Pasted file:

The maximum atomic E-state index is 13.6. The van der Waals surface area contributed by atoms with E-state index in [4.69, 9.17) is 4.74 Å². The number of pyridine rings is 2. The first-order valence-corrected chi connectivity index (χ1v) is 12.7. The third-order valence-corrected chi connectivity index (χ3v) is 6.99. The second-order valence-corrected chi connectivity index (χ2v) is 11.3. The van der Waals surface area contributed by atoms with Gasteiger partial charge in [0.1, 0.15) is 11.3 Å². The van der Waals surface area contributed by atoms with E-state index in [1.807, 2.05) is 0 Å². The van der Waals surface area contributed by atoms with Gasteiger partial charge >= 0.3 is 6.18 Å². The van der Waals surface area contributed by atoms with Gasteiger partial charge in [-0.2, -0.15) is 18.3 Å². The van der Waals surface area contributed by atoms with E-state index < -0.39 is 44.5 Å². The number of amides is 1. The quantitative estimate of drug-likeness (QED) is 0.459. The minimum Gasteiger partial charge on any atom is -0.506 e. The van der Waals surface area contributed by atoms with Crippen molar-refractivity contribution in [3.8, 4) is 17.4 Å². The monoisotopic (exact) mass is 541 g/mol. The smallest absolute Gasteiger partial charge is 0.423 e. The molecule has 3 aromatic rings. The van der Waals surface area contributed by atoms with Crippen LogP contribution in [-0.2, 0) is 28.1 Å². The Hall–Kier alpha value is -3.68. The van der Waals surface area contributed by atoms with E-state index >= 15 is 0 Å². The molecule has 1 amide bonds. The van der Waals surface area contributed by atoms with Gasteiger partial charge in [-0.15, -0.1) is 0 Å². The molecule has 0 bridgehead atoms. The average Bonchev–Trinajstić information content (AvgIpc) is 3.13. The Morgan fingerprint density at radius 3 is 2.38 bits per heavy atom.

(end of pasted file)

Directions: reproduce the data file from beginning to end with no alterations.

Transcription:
The maximum atomic E-state index is 13.6. The van der Waals surface area contributed by atoms with E-state index in [4.69, 9.17) is 4.74 Å². The number of pyridine rings is 2. The first-order valence-corrected chi connectivity index (χ1v) is 12.7. The third-order valence-corrected chi connectivity index (χ3v) is 6.99. The second-order valence-corrected chi connectivity index (χ2v) is 11.3. The van der Waals surface area contributed by atoms with Gasteiger partial charge in [0.1, 0.15) is 11.3 Å². The van der Waals surface area contributed by atoms with E-state index in [1.807, 2.05) is 0 Å². The van der Waals surface area contributed by atoms with Gasteiger partial charge >= 0.3 is 6.18 Å². The van der Waals surface area contributed by atoms with Gasteiger partial charge in [-0.2, -0.15) is 18.3 Å². The van der Waals surface area contributed by atoms with E-state index < -0.39 is 44.5 Å². The number of amides is 1. The quantitative estimate of drug-likeness (QED) is 0.459. The minimum Gasteiger partial charge on any atom is -0.506 e. The van der Waals surface area contributed by atoms with Crippen molar-refractivity contribution in [3.8, 4) is 17.4 Å². The monoisotopic (exact) mass is 541 g/mol. The smallest absolute Gasteiger partial charge is 0.423 e. The molecule has 3 aromatic rings. The van der Waals surface area contributed by atoms with Crippen LogP contribution in [-0.2, 0) is 28.1 Å². The Hall–Kier alpha value is -3.68. The van der Waals surface area contributed by atoms with E-state index >= 15 is 0 Å². The molecule has 1 amide bonds. The van der Waals surface area contributed by atoms with Gasteiger partial charge in [-0.15, -0.1) is 0 Å². The molecule has 0 bridgehead atoms. The average Bonchev–Trinajstić information content (AvgIpc) is 3.13. The Morgan fingerprint density at radius 3 is 2.38 bits per heavy atom.